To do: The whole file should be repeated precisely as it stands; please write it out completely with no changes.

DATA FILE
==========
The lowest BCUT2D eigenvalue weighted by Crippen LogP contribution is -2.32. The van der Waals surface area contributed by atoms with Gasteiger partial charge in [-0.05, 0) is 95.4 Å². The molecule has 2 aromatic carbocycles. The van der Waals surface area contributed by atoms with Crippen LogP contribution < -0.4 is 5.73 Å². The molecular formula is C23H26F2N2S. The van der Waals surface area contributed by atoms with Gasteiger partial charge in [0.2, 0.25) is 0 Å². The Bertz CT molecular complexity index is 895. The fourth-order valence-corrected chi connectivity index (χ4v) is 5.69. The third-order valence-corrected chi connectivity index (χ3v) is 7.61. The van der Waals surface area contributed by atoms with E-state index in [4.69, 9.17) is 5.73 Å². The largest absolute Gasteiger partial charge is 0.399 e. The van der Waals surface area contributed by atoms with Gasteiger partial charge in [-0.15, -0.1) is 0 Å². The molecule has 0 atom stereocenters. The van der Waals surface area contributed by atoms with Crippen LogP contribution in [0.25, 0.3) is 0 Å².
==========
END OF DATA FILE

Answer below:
The lowest BCUT2D eigenvalue weighted by Crippen LogP contribution is -2.32. The van der Waals surface area contributed by atoms with Gasteiger partial charge in [-0.05, 0) is 95.4 Å². The molecule has 2 aromatic carbocycles. The van der Waals surface area contributed by atoms with Crippen LogP contribution < -0.4 is 5.73 Å². The molecular formula is C23H26F2N2S. The van der Waals surface area contributed by atoms with Gasteiger partial charge in [0.2, 0.25) is 0 Å². The Bertz CT molecular complexity index is 895. The fourth-order valence-corrected chi connectivity index (χ4v) is 5.69. The third-order valence-corrected chi connectivity index (χ3v) is 7.61. The van der Waals surface area contributed by atoms with E-state index in [4.69, 9.17) is 5.73 Å². The largest absolute Gasteiger partial charge is 0.399 e. The van der Waals surface area contributed by atoms with Gasteiger partial charge in [-0.15, -0.1) is 0 Å². The molecule has 0 atom stereocenters. The van der Waals surface area contributed by atoms with Crippen LogP contribution in [0.25, 0.3) is 0 Å².